Posted: June 27, 2014, 10 p.m. EDT
Thinking about adding a little sweetness to your life — as in the form of an active, flying marsupial? OK, so sugar gliders don’t actually fly, but these little dynamos are excellent gliders that know how to spring themselves across a room. To say that sugar gliders have some unique behaviors is an understatement — here’s why.
1. Daytime Sleeping/Nighttime Leaping.
Sugar gliders are nocturnal. This means they want to sleep all day and might be inclined to leap around their cage or enclosure at night. You won’t have to tip-toe around your sleeping glider during the day too much; they can sleep rather deeply and some owners report that they can be downright hard to wake from a deep slumber.
Dogs bark to communicate and sugar gliders do, too. The sound of a barking glider is similar to a small puppy, or a small puppy who swallowed a squeeze toy. Expect to encounter some barking if your sugar glider is trying to communicate something with other sugar gliders or even you. Oh, and don’t forget that sugar gliders are nocturnal, so that "little dog” you hear barking in the night might actually be your sugar glider down the hall.
Sugar gliders are fortunate that nature gave them one of the more memorable sounds to say, "Stop it!” — a unique sound that some describe as a swarm of locusts or an alien invasion with a noise that ebbs in and out of a high pitch. Don’t fret, your sugar glider is not possessed. He might be frightened and not happy with the situation. Although it’s an interesting sound, don’t make your sugar glider feel on edge just to hear it; stop what you are doing as soon as he starts crabbing.
Sugar gliders not only bark like a dog, they sometimes hiss like a cat. There are varying degrees of hissing: slow, drawn-out hissing; short hissing and even hissing intermixed with barking. There isn’t a "one hiss fits all” interpretation of a sugar glider’s hiss. The duration of the hiss, the circumstances that elicit a hiss and other minute factors can make a hiss mean different things, such as hissing to say, "Hey you!” to a fellow sugar glider; or "Out of my way!” to "Hello.” Some sugar glider enthusiasts say that they might also hiss while going potty, especially when constipated.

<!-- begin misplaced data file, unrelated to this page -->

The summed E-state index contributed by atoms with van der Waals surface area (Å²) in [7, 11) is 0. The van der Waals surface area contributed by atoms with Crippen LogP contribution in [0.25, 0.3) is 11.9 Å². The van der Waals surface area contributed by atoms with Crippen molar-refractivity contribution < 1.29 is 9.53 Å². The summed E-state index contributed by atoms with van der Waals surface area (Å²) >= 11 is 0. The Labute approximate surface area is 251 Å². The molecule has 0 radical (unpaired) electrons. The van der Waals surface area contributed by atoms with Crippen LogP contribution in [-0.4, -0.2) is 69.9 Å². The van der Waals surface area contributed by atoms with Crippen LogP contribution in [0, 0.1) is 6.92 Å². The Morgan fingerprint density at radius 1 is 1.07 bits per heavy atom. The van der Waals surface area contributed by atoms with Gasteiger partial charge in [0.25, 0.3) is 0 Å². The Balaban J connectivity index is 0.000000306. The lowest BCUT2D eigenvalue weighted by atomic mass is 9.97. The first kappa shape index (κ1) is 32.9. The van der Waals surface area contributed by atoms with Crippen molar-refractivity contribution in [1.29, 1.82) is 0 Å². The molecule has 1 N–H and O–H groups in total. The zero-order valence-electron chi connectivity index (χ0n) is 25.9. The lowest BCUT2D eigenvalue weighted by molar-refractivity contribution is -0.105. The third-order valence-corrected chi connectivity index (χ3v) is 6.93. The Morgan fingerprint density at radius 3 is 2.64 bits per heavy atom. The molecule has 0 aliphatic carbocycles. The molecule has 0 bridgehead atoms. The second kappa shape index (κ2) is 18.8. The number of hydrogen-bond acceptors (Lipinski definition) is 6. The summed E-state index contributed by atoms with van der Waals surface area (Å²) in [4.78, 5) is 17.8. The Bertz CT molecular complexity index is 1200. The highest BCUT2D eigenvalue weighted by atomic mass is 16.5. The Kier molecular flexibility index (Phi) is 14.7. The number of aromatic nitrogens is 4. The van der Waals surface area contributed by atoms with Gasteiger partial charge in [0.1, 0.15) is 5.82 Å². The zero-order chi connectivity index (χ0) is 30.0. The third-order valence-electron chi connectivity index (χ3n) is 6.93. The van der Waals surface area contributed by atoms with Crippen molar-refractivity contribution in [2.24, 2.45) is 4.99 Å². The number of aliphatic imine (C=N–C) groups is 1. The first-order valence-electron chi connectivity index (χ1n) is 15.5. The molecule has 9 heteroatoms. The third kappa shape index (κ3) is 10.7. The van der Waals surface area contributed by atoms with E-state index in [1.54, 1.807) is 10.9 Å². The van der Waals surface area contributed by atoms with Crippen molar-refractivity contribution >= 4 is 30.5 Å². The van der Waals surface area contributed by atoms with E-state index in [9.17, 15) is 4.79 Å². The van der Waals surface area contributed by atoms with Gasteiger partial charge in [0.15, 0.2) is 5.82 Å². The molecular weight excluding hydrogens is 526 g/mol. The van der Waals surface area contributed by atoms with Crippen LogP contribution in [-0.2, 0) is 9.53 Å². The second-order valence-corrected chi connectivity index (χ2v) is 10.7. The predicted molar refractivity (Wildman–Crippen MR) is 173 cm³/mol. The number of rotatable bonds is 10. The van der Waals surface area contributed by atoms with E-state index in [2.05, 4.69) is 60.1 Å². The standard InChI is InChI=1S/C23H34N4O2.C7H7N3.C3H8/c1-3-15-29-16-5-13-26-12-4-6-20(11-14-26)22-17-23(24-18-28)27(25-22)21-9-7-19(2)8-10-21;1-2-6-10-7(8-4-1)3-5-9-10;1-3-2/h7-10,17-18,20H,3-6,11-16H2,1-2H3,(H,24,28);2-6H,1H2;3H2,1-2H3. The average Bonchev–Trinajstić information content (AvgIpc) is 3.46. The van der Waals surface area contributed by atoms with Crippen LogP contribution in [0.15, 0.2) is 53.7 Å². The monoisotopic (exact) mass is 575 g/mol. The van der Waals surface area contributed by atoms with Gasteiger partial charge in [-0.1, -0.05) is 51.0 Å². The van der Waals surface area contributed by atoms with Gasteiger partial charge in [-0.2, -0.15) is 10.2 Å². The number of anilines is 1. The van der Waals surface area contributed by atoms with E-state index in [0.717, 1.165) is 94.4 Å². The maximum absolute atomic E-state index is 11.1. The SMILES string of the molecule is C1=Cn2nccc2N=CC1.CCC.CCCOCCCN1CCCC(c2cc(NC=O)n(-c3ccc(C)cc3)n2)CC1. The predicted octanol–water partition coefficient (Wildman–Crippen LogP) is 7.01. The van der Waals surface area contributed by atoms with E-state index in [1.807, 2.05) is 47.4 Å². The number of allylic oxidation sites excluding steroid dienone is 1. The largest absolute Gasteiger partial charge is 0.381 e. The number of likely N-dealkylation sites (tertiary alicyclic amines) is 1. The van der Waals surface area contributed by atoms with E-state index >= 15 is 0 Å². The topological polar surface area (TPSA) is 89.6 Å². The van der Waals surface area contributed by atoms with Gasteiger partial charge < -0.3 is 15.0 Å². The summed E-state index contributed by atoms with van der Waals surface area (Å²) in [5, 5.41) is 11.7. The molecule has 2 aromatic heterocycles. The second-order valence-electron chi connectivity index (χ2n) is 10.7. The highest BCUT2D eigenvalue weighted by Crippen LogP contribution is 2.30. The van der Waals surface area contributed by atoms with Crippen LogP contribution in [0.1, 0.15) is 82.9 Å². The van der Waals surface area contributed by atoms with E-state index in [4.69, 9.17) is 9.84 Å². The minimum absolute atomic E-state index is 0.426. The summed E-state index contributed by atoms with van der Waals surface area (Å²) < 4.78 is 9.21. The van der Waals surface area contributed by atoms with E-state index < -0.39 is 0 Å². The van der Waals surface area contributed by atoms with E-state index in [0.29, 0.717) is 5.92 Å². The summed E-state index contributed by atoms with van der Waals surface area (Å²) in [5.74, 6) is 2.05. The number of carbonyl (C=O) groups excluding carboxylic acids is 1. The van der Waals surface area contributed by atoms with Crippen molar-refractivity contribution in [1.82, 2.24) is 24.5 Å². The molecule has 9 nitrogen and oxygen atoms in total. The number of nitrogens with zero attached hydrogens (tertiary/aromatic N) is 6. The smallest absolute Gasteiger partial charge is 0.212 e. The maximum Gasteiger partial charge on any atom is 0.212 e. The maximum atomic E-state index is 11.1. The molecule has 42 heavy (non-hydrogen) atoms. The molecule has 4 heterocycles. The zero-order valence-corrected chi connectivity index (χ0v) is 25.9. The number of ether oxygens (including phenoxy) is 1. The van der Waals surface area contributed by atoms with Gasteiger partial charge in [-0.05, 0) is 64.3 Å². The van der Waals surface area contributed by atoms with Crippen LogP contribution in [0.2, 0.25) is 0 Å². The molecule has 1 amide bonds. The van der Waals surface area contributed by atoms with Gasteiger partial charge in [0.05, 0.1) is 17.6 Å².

Just like a cat, a happy, relaxed sugar glider might be inclined to purr, but it’s not as loud as a cat’s purr.
6. Taking a bite … of you.
Aside from crabbing, another efficient and direct way for your sugar glider to express displeasure at something you did that he finds frightening or annoying is to bite. A sugar glider will often crab just before biting, so you will be forewarned.
© Courtesy Kevin Kuznia
Sugar gliders might be inclined to bite to communicate their displeasure, but usually they crab first.
7. Scraping you with their teeth.
In the wild, sugar gliders scrape the trees to draw out the sap to eat. In the home setting, your legs and arms can resemble tree trunks, so don’t get mad at your sugar glider if his natural instincts momentarily take over and you feel teeth against your skin. Give your sugar glider an appropriate toy or treat to distract him and stop him from trying to de-sap you.
8. Sneezing and wiping their hands on themselves.
Don’t worry, there is no need to direct your sugar glider to a tissue box. Your pet is spitting saliva in his hands to rub into his fur while he grooms himself. Sounds gross, but one touch to your sugar gliders silky fur and you might just want him to spit on your hands so you can try it on your own lovely locks.
9. Rubbing against things.
You might think your sugar glider is trying to give you a hug when he greets you with open arms. What he might actually be doing is marking you as part of his "property.” Ditto for that head rub. A male sugar glider will be inclined to rub the scent glands on his head and chest against things, including you, to mark his territory. An un-neutered male will do a lot more marking than one that has been neutered.
10. Leaping and climbing.
In the wild, sugar gliders spend most of their time in trees, and their main form of transportation is leaping from tree to tree. In the home, your pet sugar glider might very well treat you like a tree. Instead of climbing tree limbs, he’ll be climbing your limbs, and sometimes he’ll head straight to the top of your head.
11. Peeping out of pockets.
Much like kangaroos, baby sugar gliders spend their infancy in the mother’s pouch, so it should be of no surprise that your sugar glider will feel right out home hanging out of your pocket. It might be a challenge at times to get your sugar glider to leave your shirt pocket.
12. Seeking out sweets.
They’re called sugar gliders for a reason. In addition to their ability to glide, these little furballs also have an extreme fondness for sweet fruits and vegetables. In the wild, they consume nectar and pollen from sweet gum and eucalyptus tree blossoms. So, if you go off of the old adage, "You are what you eat,” sugar gliders certainly can be one sweet pet.
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